Improving Product Packaging Efficiency: Let Data Get You Started

Delivery man carrying a parcel

Ever since Henry Ford made the assembly line a standard feature of mass production, companies involved in manufacturing and distribution have constantly sought ways to improve efficiency in the production and handling of goods. And in the modern scene, with the global reach of e-commerce followed by rapid improvements in shipping and transportation logistics, becoming a leader in efficiency will present a significant advantage to your manufacturing business.

Here are some ways to tackle the packaging process for improved speed and overall cost reduction.

Track and analyse data

As an entrepreneur, you’re probably familiar with the concept of the OODA loop – Observe, Orient, Decide, Act. It’s critical to be observing the right areas and analysing the data thoroughly before taking action. Your team may have a pretty good idea that your factory’s packaging process needs to be improved, but what metrics show it, and how do you address it?

A well-informed cost-benefit analysis can ensure that limited resources are allocated to measures that will have the most impact. By tracking the amount of waste, for example, you can find out that the current type of glue being used is leading to a large amount of waste. Talking to production workers can let you know if the primary packaging material itself is weak, which will lead you to explore better alternatives.

Optimise your inventory

When your production line handles different types of packaging, the cost of materials and tools, as well as storage space requirements, can bloat quickly without being noticed. If your data analysis points you in this direction, then focusing on package rationalisation could bring about substantial improvements. By streamlining the range of packaging needed, and analysing the best way it fits into your storage space, you can benefit from economies of scale in lowering the time and cost involved to process and handle large volumes of product.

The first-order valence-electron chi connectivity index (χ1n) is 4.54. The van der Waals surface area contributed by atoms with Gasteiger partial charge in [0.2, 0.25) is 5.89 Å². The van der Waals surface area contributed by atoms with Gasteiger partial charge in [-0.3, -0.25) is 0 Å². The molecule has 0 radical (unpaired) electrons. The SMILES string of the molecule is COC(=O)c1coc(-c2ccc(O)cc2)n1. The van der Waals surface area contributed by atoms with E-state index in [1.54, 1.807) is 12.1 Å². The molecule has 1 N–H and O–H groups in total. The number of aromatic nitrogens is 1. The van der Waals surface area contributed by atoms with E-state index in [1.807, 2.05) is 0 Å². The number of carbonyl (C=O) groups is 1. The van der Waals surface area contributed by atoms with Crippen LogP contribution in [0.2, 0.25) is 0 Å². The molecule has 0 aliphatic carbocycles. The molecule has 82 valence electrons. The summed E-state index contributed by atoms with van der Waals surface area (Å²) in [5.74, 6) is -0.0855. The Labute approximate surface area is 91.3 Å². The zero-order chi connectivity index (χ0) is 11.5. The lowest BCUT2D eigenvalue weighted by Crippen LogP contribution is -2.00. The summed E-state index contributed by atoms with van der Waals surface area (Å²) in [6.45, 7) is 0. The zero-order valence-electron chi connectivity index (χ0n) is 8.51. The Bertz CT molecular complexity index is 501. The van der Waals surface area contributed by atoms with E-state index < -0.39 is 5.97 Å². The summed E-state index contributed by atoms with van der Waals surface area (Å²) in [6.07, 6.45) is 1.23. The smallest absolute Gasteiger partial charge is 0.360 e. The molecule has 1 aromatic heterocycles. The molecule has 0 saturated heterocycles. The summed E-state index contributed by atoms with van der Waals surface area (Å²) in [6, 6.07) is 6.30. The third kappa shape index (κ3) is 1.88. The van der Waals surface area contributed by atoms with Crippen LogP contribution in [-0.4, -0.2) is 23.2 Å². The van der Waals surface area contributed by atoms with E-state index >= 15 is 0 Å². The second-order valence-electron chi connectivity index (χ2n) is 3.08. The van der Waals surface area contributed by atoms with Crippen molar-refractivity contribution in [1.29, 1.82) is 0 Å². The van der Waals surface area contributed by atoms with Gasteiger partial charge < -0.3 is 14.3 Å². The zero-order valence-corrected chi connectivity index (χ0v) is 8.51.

Rethink packaging design

Brands can be reluctant to change design because it can alter the way customers experience their product. Yet sometimes this is necessary – and good execution can outweigh any drawbacks. Google, for instance, successfully changed its logo to deal with the reality that most people access the site on mobile devices.

If your stylish packaging design is creating too much-wasted space in storage or transportation, it needs to be more compact. Likewise, printing labels separately or using too much colour can be unnecessary costs. Including the label information on your packaging, and using white space, will save on ink and material. Design needs to serve a function, above all.

Use more automation

Industrial barrels ready for disposal

Sometimes, you still need to face the reality that upfront costs of investing in more automation will be lead to a huge improvement in process efficiency, which more than pays for itself in the long term. If you are currently using conveyor belts on the production floor, but not on the truck loading area, then make the necessary purchases and extend the automation. Or you could use new and upgraded case packers or bundling machines, freeing up human labour to perform other, more complicated tasks.

There are many other considerations that go into improving packaging efficiency and design – sustainability and environment-friendly practices mustn’t be ignored, either. But you’ll probably want to deal with the low-hanging fruit and the most important roadblocks to productivity, first. Let your data show you where to begin, and keep getting better from there.

About Sarah Bennett 416 Articles
Sarah is a highly experienced legal advisor and freelance writer. She specializes in assisting tech companies with the complexities of the law and providing useful information to the public through her writing.